This one never hit my viewing screen until my pastor mentioned it to me this last weekend. He knows I blog about disruption and how change can catch us by surprise. He studied this story because it has a lot to do with how congregations of believers can leave a religious organization with a “bridge to nowhere” as the analogy goes.
People who see disruption on the horizon are often criticized by those who would side on the position that there is not yet enough information to do something. In a sense, you can’t “monetize” the solution until you clearly have the problem. That is a lot like justifying buying fire insurance after you have had a fire and can clearly show the benefits of insurance.
My wife calls me Dr. Doom because I tend to be one of the people who can see multiple calamities working together. That didn’t just happen by chance. I worked on nuclear power submarine power plants for six years under Admiral Rickover and after I finished my masters in operations research and statistics went to my boss with proof that Rickover’s insistence on avoiding multiple calamities was statistically improbable to say the least. My boss then put me on the mailing list to see the operational problems operating submarines had at sea. After about a month of reading those, I pleaded to stop sending them to me. It was clear that Murphy’s law was true.
We are prone to become cocky about our engineering prowess. Perhaps we should instead always be asking “what if” about things that seem unlikely but if they did happen might put us on the rocks. Walking humbly … nah … not popular at all.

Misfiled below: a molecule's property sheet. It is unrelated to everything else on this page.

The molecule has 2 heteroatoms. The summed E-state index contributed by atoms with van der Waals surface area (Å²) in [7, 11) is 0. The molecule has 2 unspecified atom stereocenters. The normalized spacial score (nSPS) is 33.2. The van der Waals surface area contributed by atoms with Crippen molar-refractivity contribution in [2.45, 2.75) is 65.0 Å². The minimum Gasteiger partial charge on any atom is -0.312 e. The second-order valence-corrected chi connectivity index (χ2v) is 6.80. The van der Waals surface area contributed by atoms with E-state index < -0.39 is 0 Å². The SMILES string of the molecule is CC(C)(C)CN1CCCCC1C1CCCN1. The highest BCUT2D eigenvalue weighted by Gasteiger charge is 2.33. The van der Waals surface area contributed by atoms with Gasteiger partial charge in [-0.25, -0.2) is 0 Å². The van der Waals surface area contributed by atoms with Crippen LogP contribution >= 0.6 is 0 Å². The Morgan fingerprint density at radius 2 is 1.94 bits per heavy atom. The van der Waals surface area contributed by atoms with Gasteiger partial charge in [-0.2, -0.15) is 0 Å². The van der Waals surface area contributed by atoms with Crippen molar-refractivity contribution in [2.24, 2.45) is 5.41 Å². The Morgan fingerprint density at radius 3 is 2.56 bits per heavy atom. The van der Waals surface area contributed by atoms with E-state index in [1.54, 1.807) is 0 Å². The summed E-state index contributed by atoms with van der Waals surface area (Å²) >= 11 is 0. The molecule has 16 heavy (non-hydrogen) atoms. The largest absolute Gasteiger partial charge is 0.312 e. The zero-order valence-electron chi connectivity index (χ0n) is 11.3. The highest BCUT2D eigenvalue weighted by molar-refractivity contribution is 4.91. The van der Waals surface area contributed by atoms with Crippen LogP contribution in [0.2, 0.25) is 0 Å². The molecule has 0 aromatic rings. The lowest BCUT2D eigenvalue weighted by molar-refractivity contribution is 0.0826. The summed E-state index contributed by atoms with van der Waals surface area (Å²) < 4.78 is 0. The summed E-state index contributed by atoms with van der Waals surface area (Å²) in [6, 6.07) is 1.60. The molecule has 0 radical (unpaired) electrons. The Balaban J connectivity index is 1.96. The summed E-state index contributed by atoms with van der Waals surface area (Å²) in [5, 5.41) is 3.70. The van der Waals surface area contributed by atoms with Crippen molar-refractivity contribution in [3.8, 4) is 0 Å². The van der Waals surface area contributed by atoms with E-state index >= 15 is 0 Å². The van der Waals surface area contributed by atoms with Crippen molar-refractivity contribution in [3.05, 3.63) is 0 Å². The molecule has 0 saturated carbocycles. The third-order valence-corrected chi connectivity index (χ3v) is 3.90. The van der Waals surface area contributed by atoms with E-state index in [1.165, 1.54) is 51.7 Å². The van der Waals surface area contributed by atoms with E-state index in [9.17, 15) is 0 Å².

A recent article on customer attitudes toward climate change and what energy companies should do about it is really telling. To no one’s surprise, customers may want something to happen, but are less than willing to pay to make it happen:
“To combat climate change, 57 percent of Americans are willing to pay a $1 monthly fee; 23 percent are willing to pay a monthly fee of $40. Party identification and acceptance of climate change are the main determining factors of whether or not people are willing to pay, with Democrats being consistently more inclined to pay a fee.”
But, the obvious missing data is whether even $40 per person will make much of a dent in the climate change forecast. I was watching the news this morning where an astrophysicist was talking about how some things might change over the next 100,000 years. No offense, but I simply do not care nor should anyone else for that matter …
I have enough to worry about that is in the here and now.
I was shocked to see that the latest trend in hair color for this year is … wait for it… perhaps you guessed it … it is GRAY! Yippee … I am finally on the trendy side of things.
As you must know, I have always been a bit out of phase with where the trends were. I was a geek decades before that was trendy. I stopped wearing a tie or even a tie tac (remember those) way before that was trendy.
I have to admit, I never expected to read this in the Washington Post news-feed. I started my career designing nuclear power plants for military submarines under Admiral Rickover in his Nuclear Navy. I lived through the period where nuclear promised power “too cheap to meter,” and then watched the Three Mile Island incident virtually eliminate that concept from consideration.
As you read the article you will see that this is not going to be a slam dunk. But, then again, Bill Gates already tackles things on this scale. Because I live here in
Georgia, we are living through the only new nuclear power plant on the horizon … we will see. It remains far from a slam dunk.
Yet, few of us would dismiss the intrinsic beauty of nuclear in the fuel portfolio as an energy source. Unfortunately, today we need rapidly ramping capacity, not energy … we have plenty of low cost energy.